‘Orcs Must Die’ a deathtrap for your free time

“Orcs Must Die” fulfills the promise of its title. With an arsenal of spells and gruesome deathtraps at your disposal, there’s plenty of motivation to kill with style as Robot Entertainment jumps into the Tower Defense genre.

The storyline is as short and to the point as the title. When an old wizard slips on a puddle and cracks his head on the floor, his worst pupil, the War Mage, is the only one left who can defend the realm from a seemingly endless horde of invading orcs. The wizard’s low expectations for his pupil are never explained, though my hunch is that the War Mage’s habit of dropping cheesy one-liners like he’s in a ‘90s Schwarzenegger flick has something to do with it. Simply put, the story is that you’re a guy who has to kill a bunch of orcs. Fortunately, the actual act of killing said orcs is very, very fun.

Tower Defense is a genre of video game that involves positioning a series of traps, archers, etc. in a maze-like pattern to kill a wave of encroaching enemies before they make it past your defenses. Usually, the player is far removed from the action, but in “Orcs Must Die” you’re thrown right in the trenches with the War Mage as he struggles to survive. The War Mage can run, jump, sprint, attack with a sword or crossbow, cast magic spells, and most importantly, set traps for his enemies. Though you begin the game with only a few traps, more are unlocked as you beat each level. Eventually you’ll have access to tar pits that slow down enemies, Raiders of the Lost Ark-esque walls that shoot arrows, spring-loaded panels that send enemies flying and much more. The spells add even more variety—ranging from ice blasts that freeze enemies in place to gusts of wind that can be used to push oncoming orcs into a trap.

If you want to survive, you’ll need to know how to use all of the tools at your disposal. Hacking away with your sword will only get you an orc axe to the skull, so it’s recommended that you keep your distance and pick off enemies with headshots delivered by the crossbow. However, combining the traps to create an inescapable “killzone” is key to victory. For example, you can use barricades to force the orcs into a bottleneck, where the spring trap will launch them into the air where your archers can pick them off as they fall to the ground. Learning the right combinations of traps is the truly addictive heart of the game. There are 24 levels in all, and you’ll find yourself wanting to replay the earlier stages with your upgraded equipment and traps to see how much higher you can score.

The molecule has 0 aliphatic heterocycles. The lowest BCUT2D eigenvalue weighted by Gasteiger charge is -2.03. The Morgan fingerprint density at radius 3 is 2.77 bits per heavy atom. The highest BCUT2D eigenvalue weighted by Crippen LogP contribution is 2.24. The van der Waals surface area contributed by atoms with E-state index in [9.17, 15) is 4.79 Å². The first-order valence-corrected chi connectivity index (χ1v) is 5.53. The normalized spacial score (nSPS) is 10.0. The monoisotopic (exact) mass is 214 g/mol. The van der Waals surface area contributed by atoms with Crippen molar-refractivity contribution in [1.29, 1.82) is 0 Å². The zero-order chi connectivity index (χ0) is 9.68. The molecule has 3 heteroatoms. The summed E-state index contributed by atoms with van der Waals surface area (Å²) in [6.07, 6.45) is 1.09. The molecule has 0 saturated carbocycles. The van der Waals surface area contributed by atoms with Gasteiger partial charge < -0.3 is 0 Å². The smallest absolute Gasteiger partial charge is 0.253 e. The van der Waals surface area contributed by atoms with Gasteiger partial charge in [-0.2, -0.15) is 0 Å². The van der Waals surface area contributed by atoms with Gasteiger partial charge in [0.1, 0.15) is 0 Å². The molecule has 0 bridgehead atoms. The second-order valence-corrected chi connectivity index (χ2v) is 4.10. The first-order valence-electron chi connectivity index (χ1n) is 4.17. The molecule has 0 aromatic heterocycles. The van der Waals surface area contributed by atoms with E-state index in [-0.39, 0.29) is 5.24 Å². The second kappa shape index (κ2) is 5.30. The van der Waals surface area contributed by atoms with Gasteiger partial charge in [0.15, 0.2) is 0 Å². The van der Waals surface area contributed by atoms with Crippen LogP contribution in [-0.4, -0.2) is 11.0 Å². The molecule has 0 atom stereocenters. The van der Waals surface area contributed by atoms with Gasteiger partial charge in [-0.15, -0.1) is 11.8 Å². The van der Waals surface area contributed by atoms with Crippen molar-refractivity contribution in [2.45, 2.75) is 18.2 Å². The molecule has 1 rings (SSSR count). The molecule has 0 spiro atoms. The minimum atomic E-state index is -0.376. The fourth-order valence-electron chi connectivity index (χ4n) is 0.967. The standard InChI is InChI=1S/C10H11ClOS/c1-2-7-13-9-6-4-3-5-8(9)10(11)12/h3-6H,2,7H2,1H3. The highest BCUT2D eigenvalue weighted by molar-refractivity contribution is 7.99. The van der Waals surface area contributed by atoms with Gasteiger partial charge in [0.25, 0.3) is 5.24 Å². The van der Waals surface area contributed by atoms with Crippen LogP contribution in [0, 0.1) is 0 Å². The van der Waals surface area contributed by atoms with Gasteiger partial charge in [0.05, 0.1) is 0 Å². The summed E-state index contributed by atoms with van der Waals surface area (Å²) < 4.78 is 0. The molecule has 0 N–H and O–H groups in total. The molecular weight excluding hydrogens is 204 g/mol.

Beating the game unlocks Nightmare Mode, which includes different waves of more powerful enemies. The regular mode is no cakewalk, but Nightmare Mode is just plain scary. Players looking for a difficult, but rewarding gaming experience that challenges their strategic mind as well as their button-pressing skills will do well to check out this game.

The cartoonish visuals contrast nicely with the grisly deaths the orcs will suffer from your traps, and players have the option of turning off the gore in case they have a younger gamer peeking over their shoulder. No such luck in deflecting moral questions like, “Why must all the orcs die, Daddy?”

The soundtrack is a zesty blend of rock music mixed with medieval elements that fit the tone of the game very well. Perhaps the only thing disappointing about “Orcs Must Die” is the lack of any sort of multiplayer mode, since certain levels seem tailored for it.

“Orcs Must Die” could have been just another cash in on the popularity of Tower Defense games, but a higher-than-average difficulty level forces the player to dig deep and use their noggin as much as their sword. The end result is a deeply satisfying experience that should slake the bloodlust of orc-hating gamers everywhere.

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